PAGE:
, Volume 9, Issue 5, pp 293-297
Date: 17 Aug 2012

Effect of Antianginal Drugs in Stable Angina on Predicted Mortality Risk after Surviving a Myocardial Infarction

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Although antianginal drugs are used over several months and through to years in stable angina, there is scant evidence regarding their influence on outcomes. The METRO (ManagEment of angina: a reTRospective cOhort) study sought to assess the independent effect of using these drugs on subsequent mortality risk in patients with stable angina.


Consecutive patients with stable angina, receiving at least one antianginal drug (nitrates, β-adrenoceptor antagonists, calcium channel antagonists, trimetazidine, or nicorandil), were selected if they were discharged alive from an intensive care unit following a myocardial infarction (MI). Their case-record data were used in a multivariate logistic regression model to examine the independent association of antianginal drug use prior to the MI with predicted post-discharge, 6-month, all-cause mortality risk.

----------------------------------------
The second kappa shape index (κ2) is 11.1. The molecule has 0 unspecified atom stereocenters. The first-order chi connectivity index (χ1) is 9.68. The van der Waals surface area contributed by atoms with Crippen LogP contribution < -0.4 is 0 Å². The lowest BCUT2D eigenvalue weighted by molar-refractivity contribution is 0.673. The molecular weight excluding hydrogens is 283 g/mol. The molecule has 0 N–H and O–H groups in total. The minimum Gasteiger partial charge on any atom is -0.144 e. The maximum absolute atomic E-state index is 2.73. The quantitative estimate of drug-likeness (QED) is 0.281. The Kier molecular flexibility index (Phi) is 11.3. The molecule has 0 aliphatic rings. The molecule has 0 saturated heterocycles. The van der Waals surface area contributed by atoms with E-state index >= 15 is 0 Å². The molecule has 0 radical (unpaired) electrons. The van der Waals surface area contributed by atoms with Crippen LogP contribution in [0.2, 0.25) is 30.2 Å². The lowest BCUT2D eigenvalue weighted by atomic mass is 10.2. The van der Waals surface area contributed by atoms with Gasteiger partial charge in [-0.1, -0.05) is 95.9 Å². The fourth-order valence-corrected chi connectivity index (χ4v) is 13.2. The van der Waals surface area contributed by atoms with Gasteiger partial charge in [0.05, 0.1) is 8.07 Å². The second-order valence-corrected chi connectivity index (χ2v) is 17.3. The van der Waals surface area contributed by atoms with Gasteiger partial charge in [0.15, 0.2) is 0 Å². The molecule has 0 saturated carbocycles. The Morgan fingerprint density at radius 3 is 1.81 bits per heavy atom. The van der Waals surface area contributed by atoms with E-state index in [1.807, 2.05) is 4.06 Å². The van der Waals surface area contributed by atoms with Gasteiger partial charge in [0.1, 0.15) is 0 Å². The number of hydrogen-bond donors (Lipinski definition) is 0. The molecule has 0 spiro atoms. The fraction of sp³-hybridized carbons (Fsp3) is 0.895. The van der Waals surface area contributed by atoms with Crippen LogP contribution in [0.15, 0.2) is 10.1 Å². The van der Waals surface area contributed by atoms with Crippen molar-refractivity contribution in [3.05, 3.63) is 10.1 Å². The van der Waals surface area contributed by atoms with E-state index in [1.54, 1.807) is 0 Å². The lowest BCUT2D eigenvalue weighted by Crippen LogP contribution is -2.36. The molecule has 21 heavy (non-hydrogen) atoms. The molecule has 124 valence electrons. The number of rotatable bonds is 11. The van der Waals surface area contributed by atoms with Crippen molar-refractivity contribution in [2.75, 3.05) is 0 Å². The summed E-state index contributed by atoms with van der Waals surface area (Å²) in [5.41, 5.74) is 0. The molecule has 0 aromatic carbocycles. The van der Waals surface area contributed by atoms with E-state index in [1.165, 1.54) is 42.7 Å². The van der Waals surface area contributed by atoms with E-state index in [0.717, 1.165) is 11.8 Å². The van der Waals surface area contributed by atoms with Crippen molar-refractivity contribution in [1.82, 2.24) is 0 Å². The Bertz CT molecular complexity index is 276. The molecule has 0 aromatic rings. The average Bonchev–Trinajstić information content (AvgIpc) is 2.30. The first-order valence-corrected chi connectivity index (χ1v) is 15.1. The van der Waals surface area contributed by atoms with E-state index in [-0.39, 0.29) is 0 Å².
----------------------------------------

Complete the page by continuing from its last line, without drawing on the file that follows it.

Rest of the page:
In 353 patients, of whom 287 (81.3%) were men, the mean (±SD) age was 55 (±10.2) years and duration of treated stable angina was 27.2 (±24.8) months. The odds ratios (95% CI) of 6-month, all-cause mortality after surviving an MI were: for treatment that included a β-adrenoceptor antagonist, 0.63 (0.26, 1.52; p = 0.309); a calcium channel antagonist, 0.76 (0.12, 2.89; p = 0.638); a nitrate, 0.52 (0.26, 1.05; p = 0.070); nicorandil, 0.62 (0.29, 1.33; p = 0.221); and trimetazidine, 0.36 (0.15, 0.86; p = 0.022).


The inclusion of trimetazidine in the antianginal treatment of stable angina is independently associated with a significant reduction in mortality after surviving an MI. This suggests that combining a metabolic agent with drugs that modulate oxygen supply and demand, early in the management of stable angina, may confer a survival benefit.